For some small businesses, promises from the government to help bridge the economic gap created by a mandated halt of activity have gone unfulfilled, which according to former Auburn head football coach Tommy Tuberville, illustrates the shortcomings of the government.
On Monday in an interview with Huntsville, AL radio’s WVNN, Tuberville, a Republican candidate for U.S. Senate in Alabama, weighed in on the possibility of Alabama reopening its economy in the near-term, which he said he expected to be a process that could go on for some time.
However, he also said it presented other opportunities, including the rollback of some government agencies.
Tuberville said he anticipated Alabama’s long-awaited resumption of activities could take until June.
“[I] think they’re going to start rolling it out this week in the state of Alabama,” Tuberville said. “We’ll go slow. I would imagine June 1 is really the focal point where we get everything kind of opened up. We’re going to have social distancing and all that for a long time. I think through the first of next year, maybe this time next year — you’re going to keep hearing the term. It just depends on how much we get this quelled down over the next few months.”
On the seeming double-standard applied to large and small business, Tuberville said he recognized the urgency small businesses were facing and offered his own proposal that may have been a stopgap measure.
“You go into a Walmart or a grocery store, you run into people,” he continued. “I mean, it’s a little bit different in those places. We’ve got 30 million small businesses in this country. Every day we’re losing some. As we were talking beforehand, hindsight is 20/20. But we could have taken all 30 million of those, and said, ‘Listen, we’re going to be closed for a month to six weeks. You pay your employees. You do whatever you need to do. But we’re not going to be able to be open. You send your check through the bank, and we’ll reimburse the bank. I think what you and I were talking about — there’s so many of these small business people that have not gotten anything. I know people that have gotten four, five, six million [dollars]. We’ve got to have better ways to do things.”
However, he noted the effort currently underway by the federal government was not executing according to plan, which was indicative of government in general. That led him to point to the Transportation Security Administration (TSA), which he said was an example of this phenomenon, adding now might be the right time to privatize the TSA.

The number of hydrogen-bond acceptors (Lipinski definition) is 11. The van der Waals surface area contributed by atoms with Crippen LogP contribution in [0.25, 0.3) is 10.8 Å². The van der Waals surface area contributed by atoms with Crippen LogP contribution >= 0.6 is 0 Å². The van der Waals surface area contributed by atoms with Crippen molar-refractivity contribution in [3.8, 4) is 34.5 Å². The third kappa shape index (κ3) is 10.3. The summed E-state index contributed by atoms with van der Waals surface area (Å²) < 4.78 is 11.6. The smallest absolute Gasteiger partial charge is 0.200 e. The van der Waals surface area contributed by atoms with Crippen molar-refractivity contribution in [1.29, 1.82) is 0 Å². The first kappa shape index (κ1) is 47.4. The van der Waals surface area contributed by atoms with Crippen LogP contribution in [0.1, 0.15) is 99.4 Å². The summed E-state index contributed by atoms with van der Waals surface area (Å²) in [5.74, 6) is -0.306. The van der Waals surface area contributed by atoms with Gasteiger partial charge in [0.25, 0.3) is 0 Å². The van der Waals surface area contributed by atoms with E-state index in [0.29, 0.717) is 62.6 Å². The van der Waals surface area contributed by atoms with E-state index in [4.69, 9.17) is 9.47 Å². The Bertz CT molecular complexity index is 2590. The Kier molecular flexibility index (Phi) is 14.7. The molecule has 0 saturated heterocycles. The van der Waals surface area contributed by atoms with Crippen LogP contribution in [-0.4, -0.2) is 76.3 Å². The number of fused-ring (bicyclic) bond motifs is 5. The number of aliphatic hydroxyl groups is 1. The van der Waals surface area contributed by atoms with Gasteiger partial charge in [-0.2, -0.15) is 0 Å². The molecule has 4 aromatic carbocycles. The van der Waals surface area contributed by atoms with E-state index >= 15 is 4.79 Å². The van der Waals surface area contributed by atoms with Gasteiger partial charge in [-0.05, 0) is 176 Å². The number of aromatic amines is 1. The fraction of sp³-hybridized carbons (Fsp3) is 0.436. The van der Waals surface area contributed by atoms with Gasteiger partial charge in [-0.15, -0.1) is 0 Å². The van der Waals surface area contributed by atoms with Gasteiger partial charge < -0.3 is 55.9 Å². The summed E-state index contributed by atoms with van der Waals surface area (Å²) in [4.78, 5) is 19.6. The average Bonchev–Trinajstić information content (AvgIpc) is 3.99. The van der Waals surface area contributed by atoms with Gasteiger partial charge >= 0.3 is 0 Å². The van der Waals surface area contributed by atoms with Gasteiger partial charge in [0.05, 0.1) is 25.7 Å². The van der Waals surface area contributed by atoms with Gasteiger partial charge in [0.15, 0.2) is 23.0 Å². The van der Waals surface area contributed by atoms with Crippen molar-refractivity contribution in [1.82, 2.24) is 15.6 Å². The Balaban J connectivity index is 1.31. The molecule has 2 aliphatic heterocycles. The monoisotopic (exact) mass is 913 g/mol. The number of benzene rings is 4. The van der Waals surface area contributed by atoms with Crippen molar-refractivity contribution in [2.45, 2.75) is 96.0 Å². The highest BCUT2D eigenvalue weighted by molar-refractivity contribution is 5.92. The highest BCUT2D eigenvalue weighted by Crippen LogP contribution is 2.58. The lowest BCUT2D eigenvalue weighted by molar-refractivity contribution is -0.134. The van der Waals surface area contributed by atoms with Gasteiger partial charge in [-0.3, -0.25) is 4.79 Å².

“Obviously, in government, we don’t do anything well,” Tuberville added. “We just do stuff. And we throw money at it. And money is always the answer. And it’s really not. It’s really not the answer. It’s the reason I’m a conservative. I really believe we’ve got too much government. This would be a great time to tell that TSA that runs these airlines, ‘Hey, we’re fixing to sell this off to a private entity, and we’re going to get out of the TSA business, and several other things that government can’t control or can’t do right.”
@Jeff_Poor is a graduate of Auburn University and the University of South Alabama, the editor of Breitbart TV, a columnist for Mobile’s Lagniappe Weekly and host of Huntsville’s “The Jeff Poor Show” from 2-5 p.m. on WVNN.
Extending freedom is not irresponsible
When Georgia’s governor announced that the state would allow some non-essential businesses to reopen, everyone had an opinion. What I heard and read most often, however, was how his lifting of restrictions was, “reckless” and “irresponsible.”
I see a glimmer of hope in Governor Ivey’s recently issued “Safer at Home Order” as it lessens some restrictions on individuals, families, and businesses, but we must do more to quickly return to a sense of normalcy, normalcy which is rooted in individual liberty and free choice.
Friends, having the freedoms granted to us by our Creator, recognized by our founding fathers, and protected by our Constitution, is not irresponsible.